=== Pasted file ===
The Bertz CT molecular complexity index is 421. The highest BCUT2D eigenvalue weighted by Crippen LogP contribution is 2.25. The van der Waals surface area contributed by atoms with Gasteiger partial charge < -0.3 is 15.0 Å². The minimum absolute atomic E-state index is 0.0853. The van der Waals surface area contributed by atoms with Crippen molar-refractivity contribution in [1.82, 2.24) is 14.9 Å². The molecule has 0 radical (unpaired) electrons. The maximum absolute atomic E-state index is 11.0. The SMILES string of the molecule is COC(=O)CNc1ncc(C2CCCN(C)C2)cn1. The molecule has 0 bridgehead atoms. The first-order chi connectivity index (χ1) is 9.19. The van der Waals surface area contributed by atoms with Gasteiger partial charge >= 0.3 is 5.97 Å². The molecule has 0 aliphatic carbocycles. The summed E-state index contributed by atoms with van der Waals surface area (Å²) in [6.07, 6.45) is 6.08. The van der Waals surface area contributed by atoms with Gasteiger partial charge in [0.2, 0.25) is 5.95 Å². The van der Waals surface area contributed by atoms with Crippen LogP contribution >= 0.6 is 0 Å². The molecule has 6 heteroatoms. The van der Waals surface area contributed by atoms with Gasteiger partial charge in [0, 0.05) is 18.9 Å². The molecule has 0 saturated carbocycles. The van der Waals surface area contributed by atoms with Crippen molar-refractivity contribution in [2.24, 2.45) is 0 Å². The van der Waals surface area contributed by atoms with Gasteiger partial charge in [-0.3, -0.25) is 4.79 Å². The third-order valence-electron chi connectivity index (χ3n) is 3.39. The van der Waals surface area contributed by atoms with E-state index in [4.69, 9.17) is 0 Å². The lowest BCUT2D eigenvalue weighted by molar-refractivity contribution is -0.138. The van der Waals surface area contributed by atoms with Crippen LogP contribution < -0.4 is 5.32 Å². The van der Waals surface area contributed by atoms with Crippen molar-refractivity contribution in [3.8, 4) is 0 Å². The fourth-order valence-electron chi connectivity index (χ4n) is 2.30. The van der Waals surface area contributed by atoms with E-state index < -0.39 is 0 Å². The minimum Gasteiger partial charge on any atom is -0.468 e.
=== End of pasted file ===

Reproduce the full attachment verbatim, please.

The Bertz CT molecular complexity index is 421. The highest BCUT2D eigenvalue weighted by Crippen LogP contribution is 2.25. The van der Waals surface area contributed by atoms with Gasteiger partial charge < -0.3 is 15.0 Å². The minimum absolute atomic E-state index is 0.0853. The van der Waals surface area contributed by atoms with Crippen molar-refractivity contribution in [1.82, 2.24) is 14.9 Å². The molecule has 0 radical (unpaired) electrons. The maximum absolute atomic E-state index is 11.0. The SMILES string of the molecule is COC(=O)CNc1ncc(C2CCCN(C)C2)cn1. The molecule has 0 bridgehead atoms. The first-order chi connectivity index (χ1) is 9.19. The van der Waals surface area contributed by atoms with Gasteiger partial charge >= 0.3 is 5.97 Å². The molecule has 0 aliphatic carbocycles. The summed E-state index contributed by atoms with van der Waals surface area (Å²) in [6.07, 6.45) is 6.08. The van der Waals surface area contributed by atoms with Gasteiger partial charge in [0.2, 0.25) is 5.95 Å². The van der Waals surface area contributed by atoms with Crippen LogP contribution >= 0.6 is 0 Å². The molecule has 6 heteroatoms. The van der Waals surface area contributed by atoms with Gasteiger partial charge in [0, 0.05) is 18.9 Å². The molecule has 0 saturated carbocycles. The van der Waals surface area contributed by atoms with Crippen molar-refractivity contribution in [2.24, 2.45) is 0 Å². The van der Waals surface area contributed by atoms with Gasteiger partial charge in [-0.3, -0.25) is 4.79 Å². The third-order valence-electron chi connectivity index (χ3n) is 3.39. The van der Waals surface area contributed by atoms with E-state index in [4.69, 9.17) is 0 Å². The lowest BCUT2D eigenvalue weighted by molar-refractivity contribution is -0.138. The van der Waals surface area contributed by atoms with Crippen LogP contribution < -0.4 is 5.32 Å². The van der Waals surface area contributed by atoms with Crippen molar-refractivity contribution in [3.8, 4) is 0 Å². The fourth-order valence-electron chi connectivity index (χ4n) is 2.30. The van der Waals surface area contributed by atoms with E-state index < -0.39 is 0 Å². The minimum Gasteiger partial charge on any atom is -0.468 e.